We started out at Memorial Park (600 Lee Street).
The park was pretty peaceful around 5 p.m. on a weekday.
We headed east on the sidewalk and walked under IH-35. This bridge over Brushy Creek looked pretty inviting.
This is the view to the east as we crossed the bridge.
Brushy Creek must be quite a sight when it’s fully flowing. As you can see, the water level is low due to the ongoing drought.
The exposed creek bed made for fruitful fossil hunting.
My 7-year-old son was over the moon about finding this sea urchin fossil. It was upside down when he picked it up…what a fun discovery!
We saw The Round Rock, the City of Round Rock’s namesake, which is located just east of Chisholm Trail Road. The Round Rock indicated what was an important low-water crossing during pioneer times. In fact, it was one of the most famous markers along the Chisholm Trail, which stretched from South Texas to Kansas.
This is a pretty famous rock! You can read more about it here on the Williamson County Historical Commission web site.
We crossed Chisholm Trail Road to take a closer look at this small waterfall over an old dam. Interestingly, an 8- to 9-ft deep section of the creek just upstream of this dam was the city’s primary swimming hole, complete with bathing beach and bath house beginning in the early 1900s. The City of Round Rock plans to revitalize the area as part of Round Rock’s Heritage Trail Project.
We walked south toward Chisholm Trail Crossing (500 Chisholm Trail Road). Greeting us was the “Bell Steer” sculpture. According to the sign nearby, a “bell steer” could help lead cattle herds and cowboys would keep track of this steer by tying a bell around its neck.
Also at Chisholm Trail Crossing you will find the “Pioneer Woman” sculpture. It represents Hattie Cluck, who was the first woman to travel the Chisholm Trail. Believe it or not, she was pregnant during the journey! The “Pioneer Boy” is Hattie Cluck’s son Emmett, who was 5 years old in the spring of 1871, when the expedition occurred. You can read more about the bronze sculptures at Chisholm Trail Crossing here.
As a mom of three boys, I was really amused by the toad in young Emmett’s hand. I guess some things never change!
On our way back to Memorial Park, both my 7 year old son…..
….and my 11-year-old son were determined to find more fossils.
They were pretty successful!
We could hardly believe that these grooves in the limestone were really from years and years of wagon wheel traffic. Pretty amazing!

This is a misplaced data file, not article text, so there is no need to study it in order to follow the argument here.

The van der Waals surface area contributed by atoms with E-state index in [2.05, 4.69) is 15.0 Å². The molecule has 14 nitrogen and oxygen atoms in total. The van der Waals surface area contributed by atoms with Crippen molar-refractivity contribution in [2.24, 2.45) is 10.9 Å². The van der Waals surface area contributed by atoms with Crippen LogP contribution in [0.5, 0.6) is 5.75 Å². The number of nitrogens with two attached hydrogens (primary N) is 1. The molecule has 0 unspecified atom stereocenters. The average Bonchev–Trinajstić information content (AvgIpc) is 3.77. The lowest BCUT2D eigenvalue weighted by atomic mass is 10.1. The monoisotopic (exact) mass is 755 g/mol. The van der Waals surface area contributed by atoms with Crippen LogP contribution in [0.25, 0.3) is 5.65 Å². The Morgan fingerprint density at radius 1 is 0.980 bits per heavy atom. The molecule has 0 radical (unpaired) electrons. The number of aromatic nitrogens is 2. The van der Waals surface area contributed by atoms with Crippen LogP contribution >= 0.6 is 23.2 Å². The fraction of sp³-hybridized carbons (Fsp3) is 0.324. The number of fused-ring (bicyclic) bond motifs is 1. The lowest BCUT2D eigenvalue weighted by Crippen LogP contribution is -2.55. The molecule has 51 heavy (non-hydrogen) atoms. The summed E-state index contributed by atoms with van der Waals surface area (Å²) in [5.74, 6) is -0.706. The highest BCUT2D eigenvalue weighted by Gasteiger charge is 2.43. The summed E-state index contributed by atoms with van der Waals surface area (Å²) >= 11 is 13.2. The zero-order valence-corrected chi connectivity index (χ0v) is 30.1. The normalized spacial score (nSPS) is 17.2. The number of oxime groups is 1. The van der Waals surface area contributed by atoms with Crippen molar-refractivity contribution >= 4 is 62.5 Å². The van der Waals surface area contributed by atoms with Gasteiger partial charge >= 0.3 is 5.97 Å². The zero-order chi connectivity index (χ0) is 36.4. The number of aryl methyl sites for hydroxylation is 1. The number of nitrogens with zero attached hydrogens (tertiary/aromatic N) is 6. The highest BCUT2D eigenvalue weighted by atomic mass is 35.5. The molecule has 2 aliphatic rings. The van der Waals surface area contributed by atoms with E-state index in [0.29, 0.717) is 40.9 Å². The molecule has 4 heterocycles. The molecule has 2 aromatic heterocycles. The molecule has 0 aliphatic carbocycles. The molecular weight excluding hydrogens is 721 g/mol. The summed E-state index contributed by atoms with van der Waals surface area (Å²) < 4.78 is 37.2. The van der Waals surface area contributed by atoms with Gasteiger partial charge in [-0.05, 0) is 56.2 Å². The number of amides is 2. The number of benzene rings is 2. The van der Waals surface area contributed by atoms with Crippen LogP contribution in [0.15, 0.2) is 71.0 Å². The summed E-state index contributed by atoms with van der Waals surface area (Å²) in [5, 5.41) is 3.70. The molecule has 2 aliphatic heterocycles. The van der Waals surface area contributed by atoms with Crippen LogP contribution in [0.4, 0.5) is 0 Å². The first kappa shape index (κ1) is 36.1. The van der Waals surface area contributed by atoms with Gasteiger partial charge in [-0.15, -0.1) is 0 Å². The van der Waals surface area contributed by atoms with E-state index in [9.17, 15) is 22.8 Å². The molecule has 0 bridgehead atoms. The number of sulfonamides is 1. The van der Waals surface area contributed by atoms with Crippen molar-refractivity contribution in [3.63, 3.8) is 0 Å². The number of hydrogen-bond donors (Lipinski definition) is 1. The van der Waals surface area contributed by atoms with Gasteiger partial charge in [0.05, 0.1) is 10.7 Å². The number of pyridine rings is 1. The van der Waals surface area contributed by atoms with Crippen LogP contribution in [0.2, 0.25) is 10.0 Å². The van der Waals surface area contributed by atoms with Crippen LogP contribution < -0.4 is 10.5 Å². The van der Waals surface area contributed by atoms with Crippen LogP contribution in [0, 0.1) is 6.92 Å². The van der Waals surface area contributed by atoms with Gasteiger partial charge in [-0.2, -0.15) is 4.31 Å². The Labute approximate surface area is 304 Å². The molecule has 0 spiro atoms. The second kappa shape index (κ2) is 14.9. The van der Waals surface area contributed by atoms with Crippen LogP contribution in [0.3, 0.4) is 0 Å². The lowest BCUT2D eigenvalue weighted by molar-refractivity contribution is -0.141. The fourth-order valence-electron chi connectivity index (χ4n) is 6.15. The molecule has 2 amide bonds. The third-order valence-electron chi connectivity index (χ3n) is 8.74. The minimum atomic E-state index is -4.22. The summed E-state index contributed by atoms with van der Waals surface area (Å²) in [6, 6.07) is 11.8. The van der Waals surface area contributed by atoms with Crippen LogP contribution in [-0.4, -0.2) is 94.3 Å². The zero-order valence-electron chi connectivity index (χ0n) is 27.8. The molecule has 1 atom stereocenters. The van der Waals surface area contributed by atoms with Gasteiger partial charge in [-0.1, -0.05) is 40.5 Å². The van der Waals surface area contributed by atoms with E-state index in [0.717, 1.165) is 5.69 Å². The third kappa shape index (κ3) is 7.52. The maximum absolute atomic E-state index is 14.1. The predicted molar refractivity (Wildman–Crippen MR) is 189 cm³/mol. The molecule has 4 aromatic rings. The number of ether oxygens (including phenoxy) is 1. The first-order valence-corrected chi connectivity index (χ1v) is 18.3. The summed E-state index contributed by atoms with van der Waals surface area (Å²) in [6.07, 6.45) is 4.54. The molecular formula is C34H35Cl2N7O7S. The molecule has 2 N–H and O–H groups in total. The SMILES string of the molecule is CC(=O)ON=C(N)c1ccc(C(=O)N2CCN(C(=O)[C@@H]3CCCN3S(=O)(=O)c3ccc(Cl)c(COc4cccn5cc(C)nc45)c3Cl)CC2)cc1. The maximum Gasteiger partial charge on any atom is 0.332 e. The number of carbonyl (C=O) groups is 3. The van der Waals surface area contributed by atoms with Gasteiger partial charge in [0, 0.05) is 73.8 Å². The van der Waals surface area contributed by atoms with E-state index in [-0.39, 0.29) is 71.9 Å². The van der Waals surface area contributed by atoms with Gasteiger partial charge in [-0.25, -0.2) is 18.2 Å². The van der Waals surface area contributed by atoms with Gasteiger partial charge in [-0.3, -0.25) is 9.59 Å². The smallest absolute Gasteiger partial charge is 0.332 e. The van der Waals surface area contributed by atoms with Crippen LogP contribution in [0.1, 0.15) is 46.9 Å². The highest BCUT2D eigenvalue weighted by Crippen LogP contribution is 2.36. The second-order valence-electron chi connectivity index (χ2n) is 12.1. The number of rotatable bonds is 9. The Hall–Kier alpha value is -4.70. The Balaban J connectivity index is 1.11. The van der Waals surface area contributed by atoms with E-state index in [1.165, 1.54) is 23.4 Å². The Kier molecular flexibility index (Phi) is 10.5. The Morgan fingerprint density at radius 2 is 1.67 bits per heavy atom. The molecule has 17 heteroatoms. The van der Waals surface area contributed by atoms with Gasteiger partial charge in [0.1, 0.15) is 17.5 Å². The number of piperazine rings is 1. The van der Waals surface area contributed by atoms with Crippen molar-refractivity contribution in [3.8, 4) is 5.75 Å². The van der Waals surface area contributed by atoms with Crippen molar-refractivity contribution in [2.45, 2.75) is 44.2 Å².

The boys still had some energy left to race to the bridge.
We had worked up an appetite so we stopped in Round Rock’s Downtown Historic District for dinner. We enjoyed walking around and reading the informative signs on each building describing their history. We stopped to take a break at the Main Street Plaza before heading home. We did not take the opportunity to cool off in the Main Street Plaza Fountain since we forgot to bring towels. You might want to plan for that if you go!
Austin Active Kids Opinion: Brushy Creek was a fossil-finders dream and the historical insights were an added bonus.
Outing Time: 1.5 hours to cover both parks. Add another 30 minutes or more to that if you visit the Historic District and the Main Street Plaza Fountain.
Outing Distance: Just over a mile covered to walk from Memorial Park to Chisholm Trail Crossing and back.
Reminders: It’s important for visitors to know that neither park has restrooms or water fountains. There’s a port-o-potty at Memorial Park near the softball field. Bring snacks and drinks. If you plan to stop at the Main Street Plaza Fountain, pack a change of clothes and some towels.
While we were near the waterfall and dam, we saw a family swimming in Brushy Creek. The City of Round Rock does not prohibit swimming in Brushy Creek but it’s not encouraged. Use caution and your best judgment in any natural body of water. Remember to always avoid stagnant water.
If you are not familiar with the area, plan your route ahead of time. Memorial Park straddles IH-35 and the turns are easy to miss. This map shows our walk from Memorial Park to Chisholm Trail Crossing. We returned the same way.